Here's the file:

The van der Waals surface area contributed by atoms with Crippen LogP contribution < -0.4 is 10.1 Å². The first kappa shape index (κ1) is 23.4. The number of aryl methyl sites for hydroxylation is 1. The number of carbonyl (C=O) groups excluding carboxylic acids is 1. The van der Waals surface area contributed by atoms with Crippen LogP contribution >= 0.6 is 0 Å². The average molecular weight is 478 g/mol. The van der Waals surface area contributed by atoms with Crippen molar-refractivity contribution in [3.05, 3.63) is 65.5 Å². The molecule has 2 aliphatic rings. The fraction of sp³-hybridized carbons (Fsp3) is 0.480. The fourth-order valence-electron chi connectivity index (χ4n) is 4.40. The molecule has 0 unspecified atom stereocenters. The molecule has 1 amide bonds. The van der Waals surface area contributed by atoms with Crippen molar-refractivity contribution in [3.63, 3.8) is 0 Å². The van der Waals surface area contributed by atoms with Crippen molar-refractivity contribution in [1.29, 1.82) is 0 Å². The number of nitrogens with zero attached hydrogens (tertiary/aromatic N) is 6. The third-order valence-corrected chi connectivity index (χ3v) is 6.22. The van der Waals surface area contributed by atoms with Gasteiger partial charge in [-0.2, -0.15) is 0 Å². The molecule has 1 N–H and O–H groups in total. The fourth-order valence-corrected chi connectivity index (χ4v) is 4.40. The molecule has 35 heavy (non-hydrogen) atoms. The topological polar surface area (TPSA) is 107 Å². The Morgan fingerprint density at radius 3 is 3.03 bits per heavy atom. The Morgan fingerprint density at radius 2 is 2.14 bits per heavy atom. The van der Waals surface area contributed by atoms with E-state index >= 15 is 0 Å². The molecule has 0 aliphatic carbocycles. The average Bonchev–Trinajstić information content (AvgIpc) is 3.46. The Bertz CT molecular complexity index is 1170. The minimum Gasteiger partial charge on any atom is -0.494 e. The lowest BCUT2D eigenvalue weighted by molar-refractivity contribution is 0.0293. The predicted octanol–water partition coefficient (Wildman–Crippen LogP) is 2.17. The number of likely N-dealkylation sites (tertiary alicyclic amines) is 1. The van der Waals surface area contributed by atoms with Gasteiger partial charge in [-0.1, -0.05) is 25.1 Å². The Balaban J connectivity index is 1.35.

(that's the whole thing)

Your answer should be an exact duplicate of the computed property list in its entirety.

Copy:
The van der Waals surface area contributed by atoms with Crippen LogP contribution < -0.4 is 10.1 Å². The first kappa shape index (κ1) is 23.4. The number of aryl methyl sites for hydroxylation is 1. The number of carbonyl (C=O) groups excluding carboxylic acids is 1. The van der Waals surface area contributed by atoms with Crippen LogP contribution >= 0.6 is 0 Å². The average molecular weight is 478 g/mol. The van der Waals surface area contributed by atoms with Crippen molar-refractivity contribution in [3.05, 3.63) is 65.5 Å². The molecule has 2 aliphatic rings. The fraction of sp³-hybridized carbons (Fsp3) is 0.480. The fourth-order valence-electron chi connectivity index (χ4n) is 4.40. The molecule has 0 unspecified atom stereocenters. The molecule has 1 amide bonds. The van der Waals surface area contributed by atoms with Crippen molar-refractivity contribution in [3.63, 3.8) is 0 Å². The van der Waals surface area contributed by atoms with Crippen molar-refractivity contribution in [1.29, 1.82) is 0 Å². The number of nitrogens with zero attached hydrogens (tertiary/aromatic N) is 6. The third-order valence-corrected chi connectivity index (χ3v) is 6.22. The van der Waals surface area contributed by atoms with Gasteiger partial charge in [-0.2, -0.15) is 0 Å². The molecule has 1 N–H and O–H groups in total. The fourth-order valence-corrected chi connectivity index (χ4v) is 4.40. The molecule has 35 heavy (non-hydrogen) atoms. The topological polar surface area (TPSA) is 107 Å². The Morgan fingerprint density at radius 3 is 3.03 bits per heavy atom. The Morgan fingerprint density at radius 2 is 2.14 bits per heavy atom. The van der Waals surface area contributed by atoms with E-state index >= 15 is 0 Å². The molecule has 0 aliphatic carbocycles. The average Bonchev–Trinajstić information content (AvgIpc) is 3.46. The Bertz CT molecular complexity index is 1170. The minimum Gasteiger partial charge on any atom is -0.494 e. The lowest BCUT2D eigenvalue weighted by molar-refractivity contribution is 0.0293. The predicted octanol–water partition coefficient (Wildman–Crippen LogP) is 2.17. The number of likely N-dealkylation sites (tertiary alicyclic amines) is 1. The van der Waals surface area contributed by atoms with Gasteiger partial charge in [-0.1, -0.05) is 25.1 Å². The Balaban J connectivity index is 1.35.